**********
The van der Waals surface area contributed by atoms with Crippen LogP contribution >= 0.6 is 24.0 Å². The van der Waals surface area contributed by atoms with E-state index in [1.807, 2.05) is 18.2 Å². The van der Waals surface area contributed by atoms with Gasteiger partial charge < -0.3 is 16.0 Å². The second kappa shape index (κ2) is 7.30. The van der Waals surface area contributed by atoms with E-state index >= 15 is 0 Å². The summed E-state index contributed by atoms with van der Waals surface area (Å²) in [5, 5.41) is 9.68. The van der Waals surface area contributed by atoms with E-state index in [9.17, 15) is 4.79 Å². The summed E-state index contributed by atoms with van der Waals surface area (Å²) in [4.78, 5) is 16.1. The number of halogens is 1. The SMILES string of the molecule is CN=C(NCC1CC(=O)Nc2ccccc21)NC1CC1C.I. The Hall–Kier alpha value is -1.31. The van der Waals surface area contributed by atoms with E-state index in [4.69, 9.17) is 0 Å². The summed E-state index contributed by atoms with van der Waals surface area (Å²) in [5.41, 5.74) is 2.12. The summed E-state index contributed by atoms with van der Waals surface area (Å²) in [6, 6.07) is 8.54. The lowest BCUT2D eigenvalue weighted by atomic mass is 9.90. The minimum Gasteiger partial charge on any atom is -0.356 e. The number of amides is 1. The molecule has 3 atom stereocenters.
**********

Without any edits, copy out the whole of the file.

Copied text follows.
The van der Waals surface area contributed by atoms with Crippen LogP contribution >= 0.6 is 24.0 Å². The van der Waals surface area contributed by atoms with E-state index in [1.807, 2.05) is 18.2 Å². The van der Waals surface area contributed by atoms with Gasteiger partial charge < -0.3 is 16.0 Å². The second kappa shape index (κ2) is 7.30. The van der Waals surface area contributed by atoms with E-state index >= 15 is 0 Å². The summed E-state index contributed by atoms with van der Waals surface area (Å²) in [5, 5.41) is 9.68. The van der Waals surface area contributed by atoms with E-state index in [9.17, 15) is 4.79 Å². The summed E-state index contributed by atoms with van der Waals surface area (Å²) in [4.78, 5) is 16.1. The number of halogens is 1. The SMILES string of the molecule is CN=C(NCC1CC(=O)Nc2ccccc21)NC1CC1C.I. The Hall–Kier alpha value is -1.31. The van der Waals surface area contributed by atoms with E-state index in [4.69, 9.17) is 0 Å². The summed E-state index contributed by atoms with van der Waals surface area (Å²) in [5.41, 5.74) is 2.12. The summed E-state index contributed by atoms with van der Waals surface area (Å²) in [6, 6.07) is 8.54. The lowest BCUT2D eigenvalue weighted by atomic mass is 9.90. The minimum Gasteiger partial charge on any atom is -0.356 e. The number of amides is 1. The molecule has 3 atom stereocenters.